If you have coronary artery disease, you have many options for treating this common condition. Choose the experts at the Washington University and Barnes-Jewish Heart & Vascular Center for the most advanced expertise and up-to-date treatments.
Our multidisciplinary team has decades of experience diagnosing and treating even the most complex cases. We provide comprehensive care tailored to your every health need.
What Is Coronary Artery Disease?
Coronary artery disease (CAD) is the most common type of heart disease in the U.S. — and it’s the number one cause of death. CAD results from blockages in coronary arteries, which deliver oxygen-rich blood to the heart muscle.
Your heart pumps blood to provide your body with oxygen and other nutrients. The heart also needs blood and oxygen, supplied through coronary (heart) arteries, to keep heart muscle working properly.
When cholesterol and other fatty substances build up inside coronary arteries, the arteries become narrow and stiff. The buildup (plaque) can happen in any artery, and the condition is called atherosclerosis. CAD is atherosclerosis in one or more coronary arteries.
CAD can lead to other heart conditions, including heart failure, arrhythmia and heart attack. Learn to recognize heart attack symptoms so you can get emergency care right away.
Coronary Artery Disease Treatments
Treatment goals focus on relieving symptoms, preventing CAD from worsening and reducing the risk of heart attack and other complications. As your care team develops your treatment plan, we work closely with you to understand your needs and preferences.
We consider your symptoms, risk factors and other conditions affecting your health when recommending treatment options. Depending on your specific situation, you may need one or more treatments, including:
Heart-healthy lifestyle changes
Healthy habits might be all you need to manage CAD in its early stages. The same lifestyle changes for preventing CAD can also help treat it. Learn more about our recommendations and services for heart disease prevention.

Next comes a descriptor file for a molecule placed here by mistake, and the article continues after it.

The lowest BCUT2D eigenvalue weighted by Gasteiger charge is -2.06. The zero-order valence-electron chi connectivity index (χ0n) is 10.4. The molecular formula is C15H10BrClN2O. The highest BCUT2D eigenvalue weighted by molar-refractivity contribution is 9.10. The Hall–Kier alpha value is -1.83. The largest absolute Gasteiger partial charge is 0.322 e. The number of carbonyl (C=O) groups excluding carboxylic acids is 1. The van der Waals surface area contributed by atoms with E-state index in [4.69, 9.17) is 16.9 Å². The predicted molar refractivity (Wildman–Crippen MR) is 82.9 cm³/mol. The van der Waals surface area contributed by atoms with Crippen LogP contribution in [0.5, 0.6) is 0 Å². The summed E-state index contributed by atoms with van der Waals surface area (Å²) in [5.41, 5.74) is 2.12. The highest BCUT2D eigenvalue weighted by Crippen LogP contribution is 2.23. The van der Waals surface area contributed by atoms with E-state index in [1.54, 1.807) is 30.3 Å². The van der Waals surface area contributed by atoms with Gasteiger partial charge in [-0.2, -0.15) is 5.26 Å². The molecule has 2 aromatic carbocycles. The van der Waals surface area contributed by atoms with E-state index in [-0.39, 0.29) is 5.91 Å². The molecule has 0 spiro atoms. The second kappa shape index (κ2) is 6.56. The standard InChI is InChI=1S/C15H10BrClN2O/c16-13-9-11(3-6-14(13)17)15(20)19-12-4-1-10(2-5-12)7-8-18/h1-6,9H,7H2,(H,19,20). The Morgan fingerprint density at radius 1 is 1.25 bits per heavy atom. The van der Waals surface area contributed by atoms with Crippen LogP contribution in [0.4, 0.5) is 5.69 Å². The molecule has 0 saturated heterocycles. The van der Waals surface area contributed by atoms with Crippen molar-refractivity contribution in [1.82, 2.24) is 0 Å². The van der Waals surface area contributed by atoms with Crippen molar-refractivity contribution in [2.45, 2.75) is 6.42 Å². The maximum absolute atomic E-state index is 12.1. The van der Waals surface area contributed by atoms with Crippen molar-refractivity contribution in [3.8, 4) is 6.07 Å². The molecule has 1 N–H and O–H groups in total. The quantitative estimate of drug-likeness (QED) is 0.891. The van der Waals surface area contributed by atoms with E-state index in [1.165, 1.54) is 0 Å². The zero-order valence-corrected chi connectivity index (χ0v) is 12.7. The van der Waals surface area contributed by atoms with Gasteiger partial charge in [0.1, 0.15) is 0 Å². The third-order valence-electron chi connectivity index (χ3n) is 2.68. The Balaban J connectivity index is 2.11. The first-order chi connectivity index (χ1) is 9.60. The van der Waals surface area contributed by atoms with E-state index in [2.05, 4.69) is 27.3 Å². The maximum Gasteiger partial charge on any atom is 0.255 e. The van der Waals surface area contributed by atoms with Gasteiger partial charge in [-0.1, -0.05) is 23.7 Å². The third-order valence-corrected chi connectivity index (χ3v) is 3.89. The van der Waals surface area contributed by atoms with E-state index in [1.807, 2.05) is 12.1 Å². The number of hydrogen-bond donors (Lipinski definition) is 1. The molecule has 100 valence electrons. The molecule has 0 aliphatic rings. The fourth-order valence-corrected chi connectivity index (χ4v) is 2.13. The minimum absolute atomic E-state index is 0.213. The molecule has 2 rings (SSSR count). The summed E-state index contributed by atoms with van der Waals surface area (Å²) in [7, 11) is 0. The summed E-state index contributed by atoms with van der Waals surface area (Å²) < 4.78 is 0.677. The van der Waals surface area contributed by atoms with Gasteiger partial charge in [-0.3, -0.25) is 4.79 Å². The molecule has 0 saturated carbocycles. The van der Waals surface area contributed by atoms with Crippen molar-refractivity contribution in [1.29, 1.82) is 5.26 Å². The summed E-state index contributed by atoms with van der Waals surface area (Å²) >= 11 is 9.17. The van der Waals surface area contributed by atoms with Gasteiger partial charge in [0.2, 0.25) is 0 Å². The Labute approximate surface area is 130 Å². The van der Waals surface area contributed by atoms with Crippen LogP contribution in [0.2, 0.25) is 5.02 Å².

Medications for coronary artery disease
We often prescribe medications along with lifestyle changes for people who have mild symptoms. The medications we prescribe for you depend on your specific health needs, and you may need more than one type.
Medications for coronary artery disease help relieve symptoms and improve your heart function by:
- controlling your heart rate
- lowering your blood pressure
- preventing blood clots
- reducing cholesterol to reduce or prevent plaque buildup
- relieving chest pain
Minimally invasive procedures for coronary artery disease
If your symptoms have worsened or you have narrowed or blocked areas, a minimally invasive procedure can help. Minimally invasive procedures for CAD are called cardiac catheterization or percutaneous coronary interventions (PCI).
PCIs use tiny incisions and catheters (long, thin, flexible tubes with instruments) to access a coronary artery through the groin or arm. We use imaging to guide the catheter to the narrowed or blocked areas for treatment.
These procedures allow for a shorter recovery time and lower risk of complications. You may be able to go home the same day, depending on your procedure and condition.
Our interventional cardiologists have helped develop the most advanced angioplasty and stent implantation techniques used globally. We have developed new strategies for the most complex cases, including people who have had previous bypass surgery or who cannot undergo surgery. Read more about interventional procedures.
Open-heart surgery for coronary artery disease
For more advanced CAD that involves multiple heart arteries or more critical areas, you may need open-heart surgery. Our cardiac surgeons have advanced fellowship training and years of experience in sophisticated surgical techniques to treat CAD.
We use the latest approaches to make heart surgery less invasive, which helps reduce your recovery time and risk of complications. Our heart surgeons are skilled in:
- Coronary artery bypass graft (CABG) surgery: The surgeon uses a section of healthy blood vessel from elsewhere in your body. Attaching one end above and the other below the artery blockage, the surgeon bypasses (goes around) the blocked part of the artery. During CABG, we may use a heart-lung machine, also called a cardiopulmonary bypass machine, to circulate blood through the body while your heart is stopped. In some cases, we do this procedure off pump.
- Off-pump CABG surgery: This technique differs from traditional CABG surgery because the heart doesn’t need to be stopped. We use special equipment to stabilize the area of the heart being operated on while the heart is still beating.
- Transmyocardial laser revascularization (TMLR): This procedure improves blood flow to the heart by creating tiny channels in the heart muscle. TMLR doesn’t require the use of a heart-lung machine. TMLR can help people who cannot have bypass surgery and need more advanced treatment for angina.
Learn more about heart surgery options for CAD.
Diagnosing Coronary Artery Disease
Getting the best possible treatment for CAD starts with an accurate diagnosis. Our cardiovascular team includes cardiac imaging technologists, such as highly experienced sonographers for echocardiograms. Learn more about our diagnostics and testing process.
To make an appointment with a Washington University cardiovascular specialist at Barnes-Jewish Hospital, please call 888-982-8794.